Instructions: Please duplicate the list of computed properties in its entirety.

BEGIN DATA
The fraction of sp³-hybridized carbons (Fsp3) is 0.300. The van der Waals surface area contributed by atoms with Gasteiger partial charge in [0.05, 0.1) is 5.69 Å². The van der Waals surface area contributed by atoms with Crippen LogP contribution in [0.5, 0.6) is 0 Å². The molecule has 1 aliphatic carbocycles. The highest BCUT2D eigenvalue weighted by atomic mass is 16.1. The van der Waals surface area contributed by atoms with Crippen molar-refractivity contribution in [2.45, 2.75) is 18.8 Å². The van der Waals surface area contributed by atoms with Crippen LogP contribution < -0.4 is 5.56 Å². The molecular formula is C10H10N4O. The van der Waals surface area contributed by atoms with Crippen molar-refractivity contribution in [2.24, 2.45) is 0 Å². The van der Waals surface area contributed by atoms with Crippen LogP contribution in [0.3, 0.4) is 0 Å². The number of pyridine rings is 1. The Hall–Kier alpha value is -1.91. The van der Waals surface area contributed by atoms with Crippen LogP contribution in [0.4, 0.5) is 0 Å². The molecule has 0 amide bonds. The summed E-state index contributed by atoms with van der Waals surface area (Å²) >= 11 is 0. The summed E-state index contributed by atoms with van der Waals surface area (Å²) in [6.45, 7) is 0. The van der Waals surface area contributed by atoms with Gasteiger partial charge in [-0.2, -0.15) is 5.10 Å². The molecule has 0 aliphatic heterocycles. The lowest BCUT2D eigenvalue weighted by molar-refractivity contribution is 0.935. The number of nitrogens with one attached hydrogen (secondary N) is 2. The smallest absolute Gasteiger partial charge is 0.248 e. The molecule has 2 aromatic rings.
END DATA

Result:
The fraction of sp³-hybridized carbons (Fsp3) is 0.300. The van der Waals surface area contributed by atoms with Gasteiger partial charge in [0.05, 0.1) is 5.69 Å². The van der Waals surface area contributed by atoms with Crippen LogP contribution in [0.5, 0.6) is 0 Å². The molecule has 1 aliphatic carbocycles. The highest BCUT2D eigenvalue weighted by atomic mass is 16.1. The van der Waals surface area contributed by atoms with Crippen molar-refractivity contribution in [2.45, 2.75) is 18.8 Å². The van der Waals surface area contributed by atoms with Crippen LogP contribution < -0.4 is 5.56 Å². The molecular formula is C10H10N4O. The van der Waals surface area contributed by atoms with Crippen molar-refractivity contribution in [2.24, 2.45) is 0 Å². The van der Waals surface area contributed by atoms with Crippen LogP contribution in [0.3, 0.4) is 0 Å². The number of pyridine rings is 1. The Hall–Kier alpha value is -1.91. The van der Waals surface area contributed by atoms with Crippen LogP contribution in [0.4, 0.5) is 0 Å². The molecule has 0 amide bonds. The summed E-state index contributed by atoms with van der Waals surface area (Å²) >= 11 is 0. The summed E-state index contributed by atoms with van der Waals surface area (Å²) in [6.45, 7) is 0. The van der Waals surface area contributed by atoms with Gasteiger partial charge in [-0.2, -0.15) is 5.10 Å². The molecule has 0 aliphatic heterocycles. The lowest BCUT2D eigenvalue weighted by molar-refractivity contribution is 0.935. The number of nitrogens with one attached hydrogen (secondary N) is 2. The smallest absolute Gasteiger partial charge is 0.248 e. The molecule has 2 aromatic rings.